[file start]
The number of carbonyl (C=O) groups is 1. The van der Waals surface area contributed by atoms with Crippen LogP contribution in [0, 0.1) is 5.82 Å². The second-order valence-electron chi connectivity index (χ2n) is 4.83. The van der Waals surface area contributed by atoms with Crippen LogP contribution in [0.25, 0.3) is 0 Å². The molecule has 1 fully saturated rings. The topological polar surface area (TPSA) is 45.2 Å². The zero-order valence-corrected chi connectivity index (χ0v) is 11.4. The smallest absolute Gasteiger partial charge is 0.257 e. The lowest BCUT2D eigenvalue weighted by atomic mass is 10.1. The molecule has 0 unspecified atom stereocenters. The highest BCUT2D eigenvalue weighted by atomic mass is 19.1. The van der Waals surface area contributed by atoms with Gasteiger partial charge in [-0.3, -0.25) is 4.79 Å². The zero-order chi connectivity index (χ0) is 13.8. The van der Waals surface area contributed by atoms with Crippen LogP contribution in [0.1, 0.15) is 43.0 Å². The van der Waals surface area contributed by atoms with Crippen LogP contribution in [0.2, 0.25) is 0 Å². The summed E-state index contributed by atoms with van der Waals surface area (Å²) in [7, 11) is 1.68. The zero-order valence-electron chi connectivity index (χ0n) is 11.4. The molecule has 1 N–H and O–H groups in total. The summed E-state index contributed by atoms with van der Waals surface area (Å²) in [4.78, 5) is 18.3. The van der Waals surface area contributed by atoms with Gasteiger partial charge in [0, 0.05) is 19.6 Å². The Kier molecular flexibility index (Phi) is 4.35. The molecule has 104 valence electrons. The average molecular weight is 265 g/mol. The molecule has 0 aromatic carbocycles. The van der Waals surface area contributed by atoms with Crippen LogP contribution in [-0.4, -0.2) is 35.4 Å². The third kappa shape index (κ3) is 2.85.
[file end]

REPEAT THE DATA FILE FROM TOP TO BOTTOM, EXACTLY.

The number of carbonyl (C=O) groups is 1. The van der Waals surface area contributed by atoms with Crippen LogP contribution in [0, 0.1) is 5.82 Å². The second-order valence-electron chi connectivity index (χ2n) is 4.83. The van der Waals surface area contributed by atoms with Crippen LogP contribution in [0.25, 0.3) is 0 Å². The molecule has 1 fully saturated rings. The topological polar surface area (TPSA) is 45.2 Å². The zero-order valence-corrected chi connectivity index (χ0v) is 11.4. The smallest absolute Gasteiger partial charge is 0.257 e. The lowest BCUT2D eigenvalue weighted by atomic mass is 10.1. The molecule has 0 unspecified atom stereocenters. The highest BCUT2D eigenvalue weighted by atomic mass is 19.1. The van der Waals surface area contributed by atoms with Gasteiger partial charge in [-0.3, -0.25) is 4.79 Å². The zero-order chi connectivity index (χ0) is 13.8. The van der Waals surface area contributed by atoms with Crippen LogP contribution in [0.1, 0.15) is 43.0 Å². The van der Waals surface area contributed by atoms with Crippen LogP contribution in [0.2, 0.25) is 0 Å². The summed E-state index contributed by atoms with van der Waals surface area (Å²) in [7, 11) is 1.68. The zero-order valence-electron chi connectivity index (χ0n) is 11.4. The molecule has 1 N–H and O–H groups in total. The summed E-state index contributed by atoms with van der Waals surface area (Å²) in [4.78, 5) is 18.3. The van der Waals surface area contributed by atoms with Gasteiger partial charge in [0, 0.05) is 19.6 Å². The Kier molecular flexibility index (Phi) is 4.35. The molecule has 104 valence electrons. The average molecular weight is 265 g/mol. The molecule has 0 aromatic carbocycles. The van der Waals surface area contributed by atoms with Crippen LogP contribution in [-0.4, -0.2) is 35.4 Å². The third kappa shape index (κ3) is 2.85.